Twenty-one healthy young adults from 20 to 34 years old composed of 11 women and 10 men with general good health and a body mass index between 18.5 and 30 kg/m2 completed the study successfully (Table 2). Subjects with enteropathies, alcohol consumption exceeding the Canadian recommendation for men (> 15 drinks/week) and women (> 10 drinks/week), active tobacco usage, consumption of dietary supplements (e.g., multivitamins, omega-3, probiotics), weight change (±5 kg) in the last 6 months, having taken antibiotics in the last 3 months, and pregnant and/or breastfeeding women were not eligible.

Table 2 Anthropometric and metabolic characteristics of study participants (n=21)

Sample collection

Overnight fasting blood samples as well as fecal samples were collected on the morning of each dietary change (Fig. 1). Fecal samples were immediately aliquoted and frozen by the participant. Samples at V2 and V4 were taken after 48 hours of MedDiet. A posteriori data analysis confirmed that all fecal samples were collected between waking up and noon.

Circulating lipid quantification

Levels of PUFAs, NAEs, and MAGs in plasma samples (200 μL) were measured using high-performance liquid chromatography coupled to tandem mass spectrometry (LC–MS/MS) as previously described [35]. It allowed the quantification of NAEs including N-arachidonoylethanolamine or anandamide (AEA), N-palmitoyl-ethanolamine (PEA), N-oleoyl-ethanolamine (OEA), N-linoleoyl-ethanolamine (LEA), N-eicosapentaenoyl-ethanolamine (EPEA), and N-docosahexaenoyl-ethanolamine (DHEA), as well as MAGs including 1/2-Arachidonoylglycerol (AG), 1/2-palmitoyl-glycerol (PG), 1/2-oleoyl-glycerol (OG), 1/2-linoleoyl-glycerol (LG), 1/2-eicosapenaenoyl-glycerol (EPG), 1/2-docosapentaenoyl-glycerol (DPG), and 1/2-docosahexaenoyl-glycerol (DHG). In the case of polyunsaturated 1- and 2-MAGs, the data are presented as 2-MAGs but they represent the combined signals from the 1(3)- and 2-isomers because the 1(3) isomers are most likely generated via acyl migration from the 2-isomers. PUFAs, including arachidonic acid (AA), docosahexaenoic acid (DHA), docosapentaenoic acid (DPA), and eicosapentaenoic acid (EPA), were also measured. Values of 0 were replaced by the value of half the detection limit for each metabolite. Quantification of SCFAs and BCFAs was performed on a GC-FID system at INAF analytical platform as previously described [27].

16S rRNA gene sequencing

Stool bacterial DNA was extracted using the QIAamp DNA Stool Kit (QIA- GEN, CA, USA), and amplification of the V3–V4 region was performed using the primers 341F (5′-CCTACG GGNGGCWGCAG-3′) and 805R (5′-GACTACHVGGGTATCTAATCC-3′) (Illumina, CA, USA) as previously described [20]. Briefly, libraries were purified using magnetic beads (Axygen Biosciences, CA, USA) and quality assessed (Agilent Technologies, CA, USA). High-throughput sequencing (2 × 300 bp paired end) was performed on Illumina MiSeq. Sequences were processed using the Dada2 package (Version 1.10.1), and associations to bacterial taxa were obtained using the Silva v132 reference database [36, 37]. Data have not been rarefied. The sequence counts per sample median are 46,904, mean 46,442, minimum 21,134, and maximum 79,290 (Figure S1). Sequence variant tables were transformed at each taxonomic level in relative abundances. Statistical analyses such as the mixed linear-effect models (LME) and the multiple factor analysis (MFA) were only performed on taxa that were at more than 1% in at least one sample. Raw sequencing reads are available in SRA (PRJNA810015).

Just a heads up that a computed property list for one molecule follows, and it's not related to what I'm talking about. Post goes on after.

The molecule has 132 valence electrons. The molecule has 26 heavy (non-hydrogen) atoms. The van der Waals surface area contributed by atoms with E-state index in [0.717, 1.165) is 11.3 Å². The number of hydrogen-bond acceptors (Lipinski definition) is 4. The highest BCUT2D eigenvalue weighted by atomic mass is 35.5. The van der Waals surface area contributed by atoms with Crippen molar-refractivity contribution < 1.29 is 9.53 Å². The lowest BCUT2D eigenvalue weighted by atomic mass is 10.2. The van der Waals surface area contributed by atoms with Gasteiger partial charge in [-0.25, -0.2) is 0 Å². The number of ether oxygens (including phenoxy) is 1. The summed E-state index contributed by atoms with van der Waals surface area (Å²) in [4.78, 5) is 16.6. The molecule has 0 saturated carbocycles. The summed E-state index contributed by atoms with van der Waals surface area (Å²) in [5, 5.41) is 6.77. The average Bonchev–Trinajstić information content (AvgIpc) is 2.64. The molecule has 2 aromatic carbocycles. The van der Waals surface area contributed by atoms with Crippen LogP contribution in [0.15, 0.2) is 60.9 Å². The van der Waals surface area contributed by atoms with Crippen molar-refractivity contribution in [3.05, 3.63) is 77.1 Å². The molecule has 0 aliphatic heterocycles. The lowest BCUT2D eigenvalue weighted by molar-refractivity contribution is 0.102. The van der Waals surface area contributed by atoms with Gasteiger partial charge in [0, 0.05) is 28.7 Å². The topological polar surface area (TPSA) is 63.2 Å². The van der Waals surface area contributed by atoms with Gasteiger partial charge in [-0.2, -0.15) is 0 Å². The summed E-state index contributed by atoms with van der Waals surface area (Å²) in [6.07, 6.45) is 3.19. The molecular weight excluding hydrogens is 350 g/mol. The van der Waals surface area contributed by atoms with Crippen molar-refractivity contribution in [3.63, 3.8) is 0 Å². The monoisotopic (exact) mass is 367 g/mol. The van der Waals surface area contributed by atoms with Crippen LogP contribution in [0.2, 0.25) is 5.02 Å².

Statistical approach

All figures and statistical analyses were performed using R studio software (RStudio 1.2.1335, R version 4.1.3). Mixed linear-effect models (LME) including random individual effect was used to identify lipid mediators and microbiome taxa at more than 1% in at least one sample that were influenced by diet. The genus taxonomic level was selected for analysis, as it best explained the variability between our samples based on a multiple factor analysis (MFA) made on all taxonomic levels (Figure S3). The primary and secondary objectives were to determine if lead-in diet (regular diet different between participants or standardized CanDiet) affected plasma lipid mediators (primary) and microbiome (secondary) response to MedDiet intervention. Plasma lipid concentrations have been normalized using ranked values fitted into LME and significance has been tested by analysis of variance (ANOVA) with random effects nested within participants. False discovery rate-corrected p-value lower than 0.05 was considered statistically significant. False discovery rate (FDR) correction on p-values was made with the function p.adjust of the stats package. Principal component analysis (PCA) and multiple factor analysis (MFA) were made with the FactoMineR package [38]. PCA and MFA plots were made with the factoextra package. MFA microbiome analysis included all taxonomic ranks to improve interpretability, and taxa representing 1% in at least one sample were included in the analysis. Permutational multivariate analysis of variance (PERMANOVA) has been made using Adonis function of the package vegan with 100,000 permutations. Hierarchical clustering from the MFA or PCA analysis were made using the HCPC function of the hierarchical clustering on FactoMineR package. Variables significantly different between clusters were also obtained by the HCPC function. The function binom.test of the stats package was used to test the distribution within clusters of samples from MedDiets or CanDiet and baseline. Simpson’s and Shannon diversity indices were calculated on all sequence variants using the vegan package [39]. Most plots were drawn with ggplot2 package and statistical analyses for geom_boxplot were calculated by the function stat_compare_means from the ggpubr package. Barplots were drawn with barplot2 function from the gplots package. Colored bars below dendrograms were drawn using the dendextent rpackage [40]. Heatmaps were drawn using pheatmap package, and correlation plots were drawn with corrplot package. Spearman correlations were calculated using the function cor.test from the stats package. The stats package function lm was used for the regression lines and dist to calculate Euclidean distance. The interaction network was made with Cytoscape Version 3.8.0.